Managing Oversight

Friday, February 08, 2008

Transcript

The (now vacant) Privacy and Civil Liberties Oversight Board wrapped up its first term with its second annual report. Has the 5-member panel been a genuine check on government power, as the 9/11 Commission had in mind? Lisa Graves, of the Center for National Security Studies, has her verdict.

Comments [4]

Vaguely Artistic

I'm thrilled NPR chose one of my photos to illustrate such a serious and timely issue. It's definitely more rewarding than discovering my artwork -- and/or Kobe Bryant photos -- turned into horrible myspace backgrounds!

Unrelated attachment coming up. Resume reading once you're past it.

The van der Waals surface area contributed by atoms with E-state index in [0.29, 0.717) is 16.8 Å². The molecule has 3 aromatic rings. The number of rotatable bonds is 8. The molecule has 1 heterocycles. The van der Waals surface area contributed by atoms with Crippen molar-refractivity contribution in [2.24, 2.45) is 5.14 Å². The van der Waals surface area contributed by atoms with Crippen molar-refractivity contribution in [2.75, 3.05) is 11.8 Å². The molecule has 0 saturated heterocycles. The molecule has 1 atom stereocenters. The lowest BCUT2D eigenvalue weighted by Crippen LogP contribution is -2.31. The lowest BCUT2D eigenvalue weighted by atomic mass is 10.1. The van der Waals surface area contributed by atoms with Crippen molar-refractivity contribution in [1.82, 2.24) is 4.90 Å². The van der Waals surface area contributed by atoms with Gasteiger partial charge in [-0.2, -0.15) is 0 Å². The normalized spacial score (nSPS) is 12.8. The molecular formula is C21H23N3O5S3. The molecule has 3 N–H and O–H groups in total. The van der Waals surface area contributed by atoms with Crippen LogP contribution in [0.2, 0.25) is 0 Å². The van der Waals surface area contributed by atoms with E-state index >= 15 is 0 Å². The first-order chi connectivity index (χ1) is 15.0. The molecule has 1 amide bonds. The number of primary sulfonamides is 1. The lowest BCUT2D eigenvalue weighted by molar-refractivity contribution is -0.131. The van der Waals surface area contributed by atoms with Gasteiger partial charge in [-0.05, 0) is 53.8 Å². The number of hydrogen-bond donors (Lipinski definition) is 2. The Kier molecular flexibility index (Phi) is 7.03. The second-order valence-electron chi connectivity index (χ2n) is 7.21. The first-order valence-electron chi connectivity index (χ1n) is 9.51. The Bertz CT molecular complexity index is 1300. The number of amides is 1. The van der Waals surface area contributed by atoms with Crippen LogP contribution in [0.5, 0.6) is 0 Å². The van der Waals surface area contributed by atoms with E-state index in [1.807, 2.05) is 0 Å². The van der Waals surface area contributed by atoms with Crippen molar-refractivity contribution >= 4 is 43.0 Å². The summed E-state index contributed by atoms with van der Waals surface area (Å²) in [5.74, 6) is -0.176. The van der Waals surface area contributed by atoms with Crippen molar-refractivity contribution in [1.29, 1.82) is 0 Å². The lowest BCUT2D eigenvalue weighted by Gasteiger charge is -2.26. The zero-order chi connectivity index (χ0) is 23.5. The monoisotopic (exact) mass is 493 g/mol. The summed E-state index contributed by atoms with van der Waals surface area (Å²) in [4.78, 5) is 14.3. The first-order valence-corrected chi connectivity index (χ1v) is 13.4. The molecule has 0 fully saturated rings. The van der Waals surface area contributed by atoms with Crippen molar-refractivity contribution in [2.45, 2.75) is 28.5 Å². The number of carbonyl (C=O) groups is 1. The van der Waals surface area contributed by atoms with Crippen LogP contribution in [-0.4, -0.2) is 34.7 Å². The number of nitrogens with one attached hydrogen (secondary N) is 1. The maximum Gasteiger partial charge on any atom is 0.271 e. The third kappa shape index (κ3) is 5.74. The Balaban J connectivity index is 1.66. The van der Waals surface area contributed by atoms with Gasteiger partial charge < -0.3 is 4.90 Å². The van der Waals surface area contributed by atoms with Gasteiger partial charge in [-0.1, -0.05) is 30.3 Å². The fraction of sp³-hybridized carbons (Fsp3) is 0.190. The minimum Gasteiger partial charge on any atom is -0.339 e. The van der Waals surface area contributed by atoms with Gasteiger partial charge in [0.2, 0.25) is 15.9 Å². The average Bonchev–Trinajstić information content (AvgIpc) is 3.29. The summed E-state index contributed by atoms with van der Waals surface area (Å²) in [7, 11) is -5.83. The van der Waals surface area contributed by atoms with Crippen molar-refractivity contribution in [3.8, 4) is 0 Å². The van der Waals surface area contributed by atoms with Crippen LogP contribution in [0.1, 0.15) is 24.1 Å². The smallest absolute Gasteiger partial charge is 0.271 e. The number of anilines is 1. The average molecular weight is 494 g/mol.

Mar. 23 2008 01:44 AM
Jack from Chicago

Hardly seems like anything was rectified, this new Congress is more inept than most.

Creating a gov board to check on gov power, sounds like a winner.

Feb. 16 2008 02:16 AM
Chris Gray from New Haven, CT

No, it is no surprise.

The legislation was passed by a no-account Congress attempting to by-pass the legitimate concerns of the 911 Commission and, now that a new Congress has rectified the mistake, Bush won't appoint members to the body. No surprise there, either.

What would be a surprise is if this new Congress took up oversight itself, as Ms. Graves suggests is the correct course.

Feb. 13 2008 02:56 AM
Jack from Chicago

Nominated by the President and reports to the President, where are the surprises? Sounds like it's working as written. Any problem would appear to originate there.

Feb. 11 2008 12:30 PM

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